RICHMOND -- De Anza High School wants to start a Junior Reserve Officers' Training Corps (ROTC) program next fall to add an array of opportunities for students at the school, according to Principal Bob Evans.

Evans has been working on the concept since fall 2012 and said it can instill a sense of personal responsibility, accomplishment and the values of citizenship in students.

West Contra Costa schools trustees greeted the idea with enthusiasm at Wednesday evening's board meeting, with board President Charles Ramsey suggesting that a De Anza ROTC unit be a pilot program for other high schools in the district.

"We should have a full spectrum of opportunity and make sure there is something in each school for every student," Ramsey said.

Evans said De Anza is at the top of a list of high schools nationwide that have applied to the U.S. Air Force wing of the federal Junior ROTC program for next fall. According to the Air Force website, the objectives of its program are "to educate and train high school cadets in citizenship, promote community service, instill responsibility, character and self-discipline, and provide instruction in air and space fundamentals."

The district would be required to pay the $100,000 annual cost for the first three years, with the government paying for the program after that if it is successful, Evans said.

The money would go to pay instructors and provide uniforms, using the school's existing classrooms for instruction and athletic fields for drills.

Evans said he has a goal of enrolling 60 students from each of the school's four classes in the program.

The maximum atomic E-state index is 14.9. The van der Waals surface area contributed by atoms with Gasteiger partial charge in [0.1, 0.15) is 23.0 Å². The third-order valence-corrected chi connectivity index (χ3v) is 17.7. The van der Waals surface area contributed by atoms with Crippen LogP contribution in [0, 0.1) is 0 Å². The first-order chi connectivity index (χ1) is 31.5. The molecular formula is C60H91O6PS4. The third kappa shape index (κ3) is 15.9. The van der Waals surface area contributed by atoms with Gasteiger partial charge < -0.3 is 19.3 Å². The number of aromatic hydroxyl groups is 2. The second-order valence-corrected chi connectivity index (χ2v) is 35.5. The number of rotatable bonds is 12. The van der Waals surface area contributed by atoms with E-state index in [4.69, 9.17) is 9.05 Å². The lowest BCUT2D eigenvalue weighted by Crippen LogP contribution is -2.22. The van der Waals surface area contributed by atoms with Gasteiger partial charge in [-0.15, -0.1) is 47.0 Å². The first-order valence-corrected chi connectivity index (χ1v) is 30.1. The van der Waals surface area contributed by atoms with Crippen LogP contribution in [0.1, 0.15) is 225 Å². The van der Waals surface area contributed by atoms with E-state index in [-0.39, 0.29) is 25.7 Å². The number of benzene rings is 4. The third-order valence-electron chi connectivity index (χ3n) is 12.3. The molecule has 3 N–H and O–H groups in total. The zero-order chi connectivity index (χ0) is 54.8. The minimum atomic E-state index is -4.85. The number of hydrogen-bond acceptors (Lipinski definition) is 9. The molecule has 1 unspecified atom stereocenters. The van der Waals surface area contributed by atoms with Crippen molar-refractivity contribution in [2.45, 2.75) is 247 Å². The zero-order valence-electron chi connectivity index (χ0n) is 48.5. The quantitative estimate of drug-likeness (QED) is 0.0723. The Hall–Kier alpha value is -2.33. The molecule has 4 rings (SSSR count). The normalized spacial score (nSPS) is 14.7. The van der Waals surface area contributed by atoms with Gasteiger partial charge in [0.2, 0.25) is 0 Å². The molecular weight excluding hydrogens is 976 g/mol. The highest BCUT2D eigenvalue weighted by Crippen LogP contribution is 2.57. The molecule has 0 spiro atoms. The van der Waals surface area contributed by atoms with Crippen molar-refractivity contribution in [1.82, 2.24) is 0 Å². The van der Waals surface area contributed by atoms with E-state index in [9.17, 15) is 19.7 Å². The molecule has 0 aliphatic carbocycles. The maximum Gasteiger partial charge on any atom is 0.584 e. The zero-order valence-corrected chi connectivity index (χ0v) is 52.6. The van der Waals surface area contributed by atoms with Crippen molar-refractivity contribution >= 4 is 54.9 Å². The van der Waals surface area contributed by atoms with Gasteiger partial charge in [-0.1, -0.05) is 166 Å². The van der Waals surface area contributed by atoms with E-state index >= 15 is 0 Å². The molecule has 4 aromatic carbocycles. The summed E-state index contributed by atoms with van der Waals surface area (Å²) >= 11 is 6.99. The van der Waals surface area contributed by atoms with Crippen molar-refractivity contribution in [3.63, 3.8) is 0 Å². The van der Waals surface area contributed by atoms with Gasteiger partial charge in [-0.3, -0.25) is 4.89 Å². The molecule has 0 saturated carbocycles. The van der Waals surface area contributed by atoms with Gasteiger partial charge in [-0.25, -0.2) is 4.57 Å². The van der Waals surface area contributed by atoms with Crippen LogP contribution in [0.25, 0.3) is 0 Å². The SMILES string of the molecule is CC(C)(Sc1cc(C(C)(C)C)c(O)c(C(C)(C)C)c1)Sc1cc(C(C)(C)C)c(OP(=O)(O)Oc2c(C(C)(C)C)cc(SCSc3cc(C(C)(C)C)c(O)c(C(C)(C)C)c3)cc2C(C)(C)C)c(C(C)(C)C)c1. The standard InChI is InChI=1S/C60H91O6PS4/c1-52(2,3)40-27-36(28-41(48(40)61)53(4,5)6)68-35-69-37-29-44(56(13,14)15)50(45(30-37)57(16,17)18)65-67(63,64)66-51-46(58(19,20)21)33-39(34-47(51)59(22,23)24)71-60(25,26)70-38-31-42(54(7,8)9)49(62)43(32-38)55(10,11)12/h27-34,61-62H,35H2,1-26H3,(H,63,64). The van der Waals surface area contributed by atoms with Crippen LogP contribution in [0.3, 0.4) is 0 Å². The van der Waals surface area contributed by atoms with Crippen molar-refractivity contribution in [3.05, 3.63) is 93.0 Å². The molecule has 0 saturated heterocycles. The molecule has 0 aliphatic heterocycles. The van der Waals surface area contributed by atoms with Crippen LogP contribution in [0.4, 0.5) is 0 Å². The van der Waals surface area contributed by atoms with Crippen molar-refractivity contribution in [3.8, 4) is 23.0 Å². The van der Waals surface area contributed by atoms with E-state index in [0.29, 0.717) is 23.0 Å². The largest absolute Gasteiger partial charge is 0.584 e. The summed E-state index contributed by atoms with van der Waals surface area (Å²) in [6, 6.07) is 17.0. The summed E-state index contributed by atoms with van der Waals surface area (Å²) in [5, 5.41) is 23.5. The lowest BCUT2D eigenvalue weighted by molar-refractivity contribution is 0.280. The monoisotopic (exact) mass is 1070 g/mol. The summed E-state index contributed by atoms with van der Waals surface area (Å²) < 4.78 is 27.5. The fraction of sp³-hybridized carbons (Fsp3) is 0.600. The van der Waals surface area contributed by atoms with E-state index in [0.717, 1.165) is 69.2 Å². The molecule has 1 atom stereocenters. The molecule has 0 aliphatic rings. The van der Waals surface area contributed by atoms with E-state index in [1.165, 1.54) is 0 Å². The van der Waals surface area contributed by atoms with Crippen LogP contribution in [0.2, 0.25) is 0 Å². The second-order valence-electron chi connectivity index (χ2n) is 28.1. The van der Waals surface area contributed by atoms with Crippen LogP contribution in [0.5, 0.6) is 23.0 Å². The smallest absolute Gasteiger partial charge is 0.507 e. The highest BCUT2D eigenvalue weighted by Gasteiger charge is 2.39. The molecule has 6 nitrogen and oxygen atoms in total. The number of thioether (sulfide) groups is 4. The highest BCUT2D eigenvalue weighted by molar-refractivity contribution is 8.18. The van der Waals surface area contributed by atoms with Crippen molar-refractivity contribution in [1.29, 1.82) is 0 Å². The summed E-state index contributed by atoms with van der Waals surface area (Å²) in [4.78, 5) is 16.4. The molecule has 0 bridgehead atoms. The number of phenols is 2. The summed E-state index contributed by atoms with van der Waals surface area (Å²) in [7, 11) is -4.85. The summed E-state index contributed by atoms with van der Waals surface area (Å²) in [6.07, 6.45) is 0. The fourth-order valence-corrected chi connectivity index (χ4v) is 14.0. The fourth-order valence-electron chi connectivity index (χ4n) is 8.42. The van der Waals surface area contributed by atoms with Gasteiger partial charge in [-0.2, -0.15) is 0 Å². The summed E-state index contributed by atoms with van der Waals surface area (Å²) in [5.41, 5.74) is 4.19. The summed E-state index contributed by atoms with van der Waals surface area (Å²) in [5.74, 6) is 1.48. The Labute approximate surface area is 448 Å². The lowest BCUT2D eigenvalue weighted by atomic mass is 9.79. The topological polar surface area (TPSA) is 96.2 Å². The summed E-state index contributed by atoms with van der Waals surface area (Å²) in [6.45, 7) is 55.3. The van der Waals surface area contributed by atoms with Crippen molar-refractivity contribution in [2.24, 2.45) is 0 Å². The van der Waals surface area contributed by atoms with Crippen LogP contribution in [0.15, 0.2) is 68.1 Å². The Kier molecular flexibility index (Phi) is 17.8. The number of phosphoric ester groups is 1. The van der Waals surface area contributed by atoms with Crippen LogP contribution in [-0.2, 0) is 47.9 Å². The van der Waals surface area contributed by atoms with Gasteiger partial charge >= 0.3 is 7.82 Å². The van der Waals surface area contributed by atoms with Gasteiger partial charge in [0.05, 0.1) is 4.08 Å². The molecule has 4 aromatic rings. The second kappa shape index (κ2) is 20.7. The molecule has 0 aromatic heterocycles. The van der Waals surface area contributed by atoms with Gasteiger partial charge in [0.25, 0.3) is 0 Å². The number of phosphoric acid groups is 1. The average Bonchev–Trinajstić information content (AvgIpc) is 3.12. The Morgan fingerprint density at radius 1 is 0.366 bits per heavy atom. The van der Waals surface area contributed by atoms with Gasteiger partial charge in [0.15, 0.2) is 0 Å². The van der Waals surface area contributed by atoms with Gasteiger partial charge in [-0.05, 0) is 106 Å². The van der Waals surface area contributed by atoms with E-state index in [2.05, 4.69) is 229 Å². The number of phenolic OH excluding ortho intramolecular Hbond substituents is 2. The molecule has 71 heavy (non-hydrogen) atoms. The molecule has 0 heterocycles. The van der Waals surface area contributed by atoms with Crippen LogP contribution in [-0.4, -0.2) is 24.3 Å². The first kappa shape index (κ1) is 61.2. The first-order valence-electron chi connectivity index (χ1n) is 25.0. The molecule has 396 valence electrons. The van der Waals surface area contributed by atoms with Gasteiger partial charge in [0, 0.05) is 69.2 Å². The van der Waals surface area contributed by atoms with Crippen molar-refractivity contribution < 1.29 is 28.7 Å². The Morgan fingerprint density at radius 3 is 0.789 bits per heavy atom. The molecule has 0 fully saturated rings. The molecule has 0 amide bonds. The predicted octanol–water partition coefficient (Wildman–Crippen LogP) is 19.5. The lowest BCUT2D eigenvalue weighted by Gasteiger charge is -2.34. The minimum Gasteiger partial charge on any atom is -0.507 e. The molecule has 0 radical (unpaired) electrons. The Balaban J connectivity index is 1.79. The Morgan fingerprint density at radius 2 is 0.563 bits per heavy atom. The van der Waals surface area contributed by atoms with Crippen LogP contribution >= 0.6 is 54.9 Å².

Trustee Madeline Kronenberg said the promise for increased state funding of district operations gives West Contra Costa the ability "to add in things we should have had."

"We are no longer in cutback mode," she said. "It's a great opportunity."

While trustees are upbeat about state funding increases, they are simultaneously dealing with a gap in federal subsidies this year for improvements to classroom technology because of sequestration, Ramsey said.

The district has made up for the loss of the subsidies by spending $9 million from the $40 million in technology investment authorized by bond Measure E, passed in November 2012, he said.

The money has been spent to install wireless access in 26 schools and provide teachers with laptop computers, digital projectors and document cameras to enhance their instruction, said trustee Todd Groves, who serves on the district's technology committee.

"We would like to build something with the bond money that's beyond the baseline, but these things are what we have to do," Groves said. "These are high priorities."

Groves said the district staff is writing a technology plan that will be presented to the board for approval in March.

"(The plan) will specify our technology goals and our pathway to getting there that supports our overall strategic plan," he said.